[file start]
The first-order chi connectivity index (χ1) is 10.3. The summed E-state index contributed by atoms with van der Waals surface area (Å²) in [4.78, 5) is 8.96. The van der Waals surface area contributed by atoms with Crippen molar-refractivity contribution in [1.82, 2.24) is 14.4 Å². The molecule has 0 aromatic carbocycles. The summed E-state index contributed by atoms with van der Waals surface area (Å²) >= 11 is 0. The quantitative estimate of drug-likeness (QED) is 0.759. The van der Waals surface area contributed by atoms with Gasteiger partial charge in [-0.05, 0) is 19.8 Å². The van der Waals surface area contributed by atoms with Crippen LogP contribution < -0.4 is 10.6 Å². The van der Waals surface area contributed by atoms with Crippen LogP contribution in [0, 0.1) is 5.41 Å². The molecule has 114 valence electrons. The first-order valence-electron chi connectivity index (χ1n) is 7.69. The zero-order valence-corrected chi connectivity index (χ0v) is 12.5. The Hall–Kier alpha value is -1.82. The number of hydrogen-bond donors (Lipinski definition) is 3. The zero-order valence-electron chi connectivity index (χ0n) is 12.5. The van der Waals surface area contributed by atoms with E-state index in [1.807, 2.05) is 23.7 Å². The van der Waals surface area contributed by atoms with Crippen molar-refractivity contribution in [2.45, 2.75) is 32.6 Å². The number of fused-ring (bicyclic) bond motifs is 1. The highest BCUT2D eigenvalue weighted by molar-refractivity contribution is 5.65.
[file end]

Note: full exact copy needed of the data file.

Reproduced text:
The first-order chi connectivity index (χ1) is 10.3. The summed E-state index contributed by atoms with van der Waals surface area (Å²) in [4.78, 5) is 8.96. The van der Waals surface area contributed by atoms with Crippen molar-refractivity contribution in [1.82, 2.24) is 14.4 Å². The molecule has 0 aromatic carbocycles. The summed E-state index contributed by atoms with van der Waals surface area (Å²) >= 11 is 0. The quantitative estimate of drug-likeness (QED) is 0.759. The van der Waals surface area contributed by atoms with Gasteiger partial charge in [-0.05, 0) is 19.8 Å². The van der Waals surface area contributed by atoms with Crippen LogP contribution < -0.4 is 10.6 Å². The van der Waals surface area contributed by atoms with Crippen LogP contribution in [0, 0.1) is 5.41 Å². The molecule has 114 valence electrons. The first-order valence-electron chi connectivity index (χ1n) is 7.69. The zero-order valence-corrected chi connectivity index (χ0v) is 12.5. The Hall–Kier alpha value is -1.82. The number of hydrogen-bond donors (Lipinski definition) is 3. The zero-order valence-electron chi connectivity index (χ0n) is 12.5. The van der Waals surface area contributed by atoms with E-state index in [1.807, 2.05) is 23.7 Å². The van der Waals surface area contributed by atoms with Crippen molar-refractivity contribution in [2.45, 2.75) is 32.6 Å². The number of fused-ring (bicyclic) bond motifs is 1. The highest BCUT2D eigenvalue weighted by molar-refractivity contribution is 5.65.